4. Rhymenoun

    a word answering in sound to another word

  5. Rhymenoun

    to make rhymes, or verses

  6. Rhymenoun

    to accord in rhyme or sound

  7. Rhymeverb

    to put into rhyme

  8. Rhymeverb

    to influence by rhyme

  9. Etymology: [OE. ryme, rime, AS. rm number; akin to OHG. rm number, succession, series, G. reim rhyme. The modern sense is due to the influence of F. rime, which is of German origin, and originally the same word.]


  1. Rhyme

    A rhyme is a repetition of similar sounds in two or more words, most often at the end of lines in poems and songs. The word "rhyme" may also be used as a pars pro toto to refer to a short poem, such as a rhyming couplet or other brief rhyming poem such as nursery rhymes.

Chambers 20th Century Dictionary

  1. Rhyme

    Rime, rīm, n. the recurrence of similar sounds at certain intervals: (orig.) words arranged in numbers or verse: poetry: metre: a short poem.—v.i. to correspond in sound: to harmonise: to chime: to make rhymes or verses.—v.t. to put into rhyme.—adj. Rhyme′less, without rhyme or reason: without sound or sense: neither pleasant to the mind nor to the ear.—ns. Rhyme′-lett′er, the repeated letters in alliteration (q.v.); Rhy′mer, Rhy′mist, Rī′mist, an inferior poet: a minstrel; Rhyme′-roy′al (so called from its use by King James I. of Scotland in the King's Quair), a seven-line stanza borrowed by Chaucer from the French—its formula, a b a b b c c; Rhyme′ster, a poetaster: a would-be poet.—adjs. Rhy′mic, Rī′mic.—Feminine rhyme (see Feminine); Male, or Masculine, rhyme, a rhyme in which the accent and rhyme fall on the final syllable only.—Neither rhyme nor reason, without either sound or sense.—The Rhymer, Thomas the Rhymer, the earliest poet of Scotland (flor. 1286). [Properly rime (the hy being due to the influence of Rhythm)—A.S. rim, number, cog. with Old High Ger. rīm (Ger. reim).]

Suggested Resources

  1. rhyme

    Rhymes.net -- Rhymes.net is a huge collection of rhyming words divided by senses, that also include dictionary definitions, images and nursery rhymes.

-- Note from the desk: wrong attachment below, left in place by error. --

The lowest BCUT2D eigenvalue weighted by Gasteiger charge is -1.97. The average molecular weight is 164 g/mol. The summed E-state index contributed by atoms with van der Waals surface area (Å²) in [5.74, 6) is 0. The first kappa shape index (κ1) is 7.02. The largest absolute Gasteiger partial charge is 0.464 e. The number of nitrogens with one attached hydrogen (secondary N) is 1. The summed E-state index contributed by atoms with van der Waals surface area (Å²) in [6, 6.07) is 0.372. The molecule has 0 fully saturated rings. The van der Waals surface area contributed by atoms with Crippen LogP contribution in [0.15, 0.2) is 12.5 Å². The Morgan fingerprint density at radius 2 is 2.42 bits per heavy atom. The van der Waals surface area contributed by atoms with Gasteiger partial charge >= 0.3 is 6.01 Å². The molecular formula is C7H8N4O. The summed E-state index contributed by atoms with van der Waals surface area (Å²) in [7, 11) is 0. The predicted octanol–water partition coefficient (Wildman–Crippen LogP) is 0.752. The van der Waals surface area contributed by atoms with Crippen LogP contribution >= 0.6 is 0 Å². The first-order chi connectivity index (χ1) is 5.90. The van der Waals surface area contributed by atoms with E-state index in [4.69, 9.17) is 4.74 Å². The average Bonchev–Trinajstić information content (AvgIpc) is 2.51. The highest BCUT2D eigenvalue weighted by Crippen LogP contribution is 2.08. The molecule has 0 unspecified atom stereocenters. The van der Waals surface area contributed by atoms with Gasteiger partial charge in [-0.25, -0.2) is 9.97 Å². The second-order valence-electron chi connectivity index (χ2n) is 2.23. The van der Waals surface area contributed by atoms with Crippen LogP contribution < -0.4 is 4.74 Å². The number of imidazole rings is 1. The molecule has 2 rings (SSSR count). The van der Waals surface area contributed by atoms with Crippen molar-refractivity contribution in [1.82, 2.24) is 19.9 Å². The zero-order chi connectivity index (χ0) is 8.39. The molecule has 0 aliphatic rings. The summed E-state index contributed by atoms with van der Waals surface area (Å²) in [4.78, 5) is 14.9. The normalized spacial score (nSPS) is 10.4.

Surnames Frequency by Census Records

  1. RHYME

    According to the U.S. Census Bureau, Rhyme is ranked #145220 in terms of the most common surnames in America.

    The Rhyme surname appeared 114 times in the 2010 census and if you were to sample 100,000 people in the United States, approximately 0 would have the surname Rhyme.

    56.1% or 64 total occurrences were White.
    40.3% or 46 total occurrences were Black.

Matched Categories

How to pronounce Rhyme?

How to say Rhyme in sign language?


  1. Chaldean Numerology

    The numerical value of Rhyme in Chaldean Numerology is: 8

  2. Pythagorean Numerology

    The numerical value of Rhyme in Pythagorean Numerology is: 6

Examples of Rhyme in a Sentence

  1. Trey and Matt Stone Parker:

    A Haiku is just like a normal American poem except that it doesn't rhyme and it's totally stupid.

  2. Fabrice:

    Pupils had to create a rhyme for today's lesson. When it's his turn, Gilbert goes: "I was in the pond behind the hillocks and I had water up to my knees!" Teacher:"Interesting Gilbert, but that doesn't rhyme!" Gilbert:"I know it doesn't and I'm sorry Mrs Walter, but it's not my fault if there wasn't enough water!"

  3. Hassan Ahmad:

    What we're challenging is the haphazard lack of legal procedure. There's no rhyme or reason to it.

  4. Luther:

    Next to theology I give to music the highest place and honor. And we see how David and all the saints have wrought their godly thoughts into verse, rhyme, and song.

  5. Mike Pompeo:

    We’ll let the world decide, i was asking if there was some rhyme or reason that this type of distrust or discord will be created. And I know you’re not going to answer the question. I’m trying to make a point as to why.

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Translations for Rhyme

From our Multilingual Translation Dictionary

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"Rhyme." Definitions.net. STANDS4 LLC, 2023. Web. 29 Nov. 2023. <https://www.definitions.net/definition/Rhyme>.

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    without the natural or usual covering
    • A. denudate
    • B. abase
    • C. elaborate
    • D. famish